Pricing My Best Friend’s Wedding

Any of you remember this movie called “My Best Friend’s Wedding”? If you don’t, here is a brief description of the plot. Julia Roberts and Dermot Mulroney (had to look up imdb to remember his name) have this agreement that if they are both single as of her 28th birthday, they will get married to each other. As it happens, 3 weeks before that, the hero announces that he’s found a woomaan and is going to get married to her, much to the dismay of the heroine, who now puts fight to somehow spoil this new relationship.

I was thinking of this kind of arrangement as a financial product. Actually, the movie has what I call as the “European version”. More complicated is the “American version” which I describe here. Basically I give you the OPTION to marry me on any day before my 28th birthday (6th Dec 2010). That would be simple enough to “price” (or “value”, to put it in layman’s terms) – it is a standard American option. However, let me add this twist into it. I also reserve the right to withdraw this option on any day before expiry or exercise.

So basically some day before my 28th birthday I can wake up and cancel this option that I’ve given you. Now the challenge is to price this. One thing that is obvious is that the value of this is now less than the value of the pure American option. But pricing it is a challenge (though, thinking about it carefully, it shouldn’t be too hard to solve. I think we can use option-on-option fundaes in order to price it, but still it’s nontrvial).

The European option, of course (as it is done in My Best Friend’s Wedding) easier to price. Basically, there are two events that need to happen on the day of expiry for the option (ok technically it isn’t an option since if these two events happen, then the parties are forced to execute the contract) and so it can be easily modeled using a two-factor model. The American, as we discussed, is tougher (though I’m sure that if I were to present this problem to my colleagues, they’d solve it in a jiffy).

So the reason I’m writing this is that I’m planning to enter this kind of a deal with someone. And I’m wondering if it’s better to enter into a European deal or into an American. Remember that if it is the “American” deal, I’ll be giving away the option (to marry me before either my 28th birthday or I withdraw the option) for free. Considering this, under what conditions should I try to sign the European contract, and under what conditions should I give away the American?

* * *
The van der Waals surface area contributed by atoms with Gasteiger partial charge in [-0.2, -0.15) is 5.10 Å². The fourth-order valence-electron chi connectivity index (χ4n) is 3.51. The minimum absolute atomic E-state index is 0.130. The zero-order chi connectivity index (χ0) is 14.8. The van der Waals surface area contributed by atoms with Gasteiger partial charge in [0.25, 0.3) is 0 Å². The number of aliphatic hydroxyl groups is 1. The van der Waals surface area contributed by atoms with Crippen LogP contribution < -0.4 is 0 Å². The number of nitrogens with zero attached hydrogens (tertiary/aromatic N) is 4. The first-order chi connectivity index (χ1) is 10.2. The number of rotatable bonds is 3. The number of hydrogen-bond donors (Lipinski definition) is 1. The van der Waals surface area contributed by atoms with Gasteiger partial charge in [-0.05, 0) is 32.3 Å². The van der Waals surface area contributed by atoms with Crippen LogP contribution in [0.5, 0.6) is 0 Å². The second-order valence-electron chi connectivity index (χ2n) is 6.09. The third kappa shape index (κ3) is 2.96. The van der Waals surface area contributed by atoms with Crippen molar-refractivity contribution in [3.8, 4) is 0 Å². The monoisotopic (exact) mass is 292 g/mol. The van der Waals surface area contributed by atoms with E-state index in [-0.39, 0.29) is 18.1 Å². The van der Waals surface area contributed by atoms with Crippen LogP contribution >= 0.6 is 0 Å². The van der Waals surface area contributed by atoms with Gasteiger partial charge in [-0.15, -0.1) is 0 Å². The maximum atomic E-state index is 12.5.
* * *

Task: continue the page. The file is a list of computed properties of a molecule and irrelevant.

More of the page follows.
Also, how does the pricing of the American option change if I’m allowed to give it away to more than one person (with the understanding that as soon as one person exercises the option, I withdraw the option from all the other people I’ve given it to). And typically, will I be able to get more benefit in total by giving away this American option to a number of people than if I give it away to one person (assuming I’m indiffernet between all these people with respect to marriage).

Ok it’s late in the night and it’ s my third post in the last 1 hour, so it might be a bit muddled up. Also, you might find it a bit too technical (remember that I’m a quant). Nevertheless, I hope I’ve been able to communicate what I wanted to communicate. And am looking forward to your advice on this.

3 thoughts on “Pricing My Best Friend’s Wedding”

  1. what does the buyer stand to gain here…how is the risk/volatility of withdrawing contract measured …the pricing shld depend a lot more on that then by the classic model…more number of persons to bid shld make the terms of pricing easier

  2. Modeling this is no fun.
    What you need is a market – think swayamvar but with an open outcry market floor where you take bids for the options.

  3. Giving the option to more than 1 person – the value also changes depending on whether each of those parties know about the other option holders. For some, it may go to zero right?

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